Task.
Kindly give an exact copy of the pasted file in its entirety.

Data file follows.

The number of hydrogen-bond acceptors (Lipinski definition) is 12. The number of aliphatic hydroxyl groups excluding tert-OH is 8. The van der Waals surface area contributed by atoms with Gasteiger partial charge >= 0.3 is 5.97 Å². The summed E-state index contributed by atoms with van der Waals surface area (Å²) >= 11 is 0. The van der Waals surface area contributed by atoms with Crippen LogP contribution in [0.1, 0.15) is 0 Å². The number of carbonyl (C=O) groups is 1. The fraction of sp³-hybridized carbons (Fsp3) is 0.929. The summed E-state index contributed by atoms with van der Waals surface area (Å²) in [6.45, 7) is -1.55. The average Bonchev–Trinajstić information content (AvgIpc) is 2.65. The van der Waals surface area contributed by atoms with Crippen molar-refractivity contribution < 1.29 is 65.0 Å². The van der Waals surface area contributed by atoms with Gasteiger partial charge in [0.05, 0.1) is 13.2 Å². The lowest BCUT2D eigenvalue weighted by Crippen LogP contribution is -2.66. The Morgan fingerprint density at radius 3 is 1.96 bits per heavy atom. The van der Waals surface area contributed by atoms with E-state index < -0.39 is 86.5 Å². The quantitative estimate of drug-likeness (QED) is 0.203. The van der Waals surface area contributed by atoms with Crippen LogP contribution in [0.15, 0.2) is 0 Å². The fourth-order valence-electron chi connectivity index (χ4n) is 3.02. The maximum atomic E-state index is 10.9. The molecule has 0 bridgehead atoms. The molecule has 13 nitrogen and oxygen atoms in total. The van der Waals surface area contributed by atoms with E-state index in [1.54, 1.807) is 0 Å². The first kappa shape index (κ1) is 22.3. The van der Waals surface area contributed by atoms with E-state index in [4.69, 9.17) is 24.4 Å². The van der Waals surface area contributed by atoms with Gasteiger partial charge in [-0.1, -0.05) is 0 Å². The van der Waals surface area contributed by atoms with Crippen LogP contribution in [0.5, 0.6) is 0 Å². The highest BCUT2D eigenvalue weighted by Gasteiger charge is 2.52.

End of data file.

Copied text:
The number of hydrogen-bond acceptors (Lipinski definition) is 12. The number of aliphatic hydroxyl groups excluding tert-OH is 8. The van der Waals surface area contributed by atoms with Gasteiger partial charge >= 0.3 is 5.97 Å². The summed E-state index contributed by atoms with van der Waals surface area (Å²) >= 11 is 0. The van der Waals surface area contributed by atoms with Crippen LogP contribution in [0.1, 0.15) is 0 Å². The number of carbonyl (C=O) groups is 1. The fraction of sp³-hybridized carbons (Fsp3) is 0.929. The summed E-state index contributed by atoms with van der Waals surface area (Å²) in [6.45, 7) is -1.55. The average Bonchev–Trinajstić information content (AvgIpc) is 2.65. The van der Waals surface area contributed by atoms with Crippen molar-refractivity contribution < 1.29 is 65.0 Å². The van der Waals surface area contributed by atoms with Gasteiger partial charge in [0.05, 0.1) is 13.2 Å². The lowest BCUT2D eigenvalue weighted by Crippen LogP contribution is -2.66. The Morgan fingerprint density at radius 3 is 1.96 bits per heavy atom. The van der Waals surface area contributed by atoms with E-state index < -0.39 is 86.5 Å². The quantitative estimate of drug-likeness (QED) is 0.203. The van der Waals surface area contributed by atoms with Crippen LogP contribution in [0.15, 0.2) is 0 Å². The fourth-order valence-electron chi connectivity index (χ4n) is 3.02. The maximum atomic E-state index is 10.9. The molecule has 0 bridgehead atoms. The molecule has 13 nitrogen and oxygen atoms in total. The van der Waals surface area contributed by atoms with E-state index in [1.54, 1.807) is 0 Å². The first kappa shape index (κ1) is 22.3. The van der Waals surface area contributed by atoms with E-state index in [4.69, 9.17) is 24.4 Å². The van der Waals surface area contributed by atoms with Gasteiger partial charge in [-0.1, -0.05) is 0 Å². The van der Waals surface area contributed by atoms with Crippen LogP contribution in [0.5, 0.6) is 0 Å². The highest BCUT2D eigenvalue weighted by Gasteiger charge is 2.52.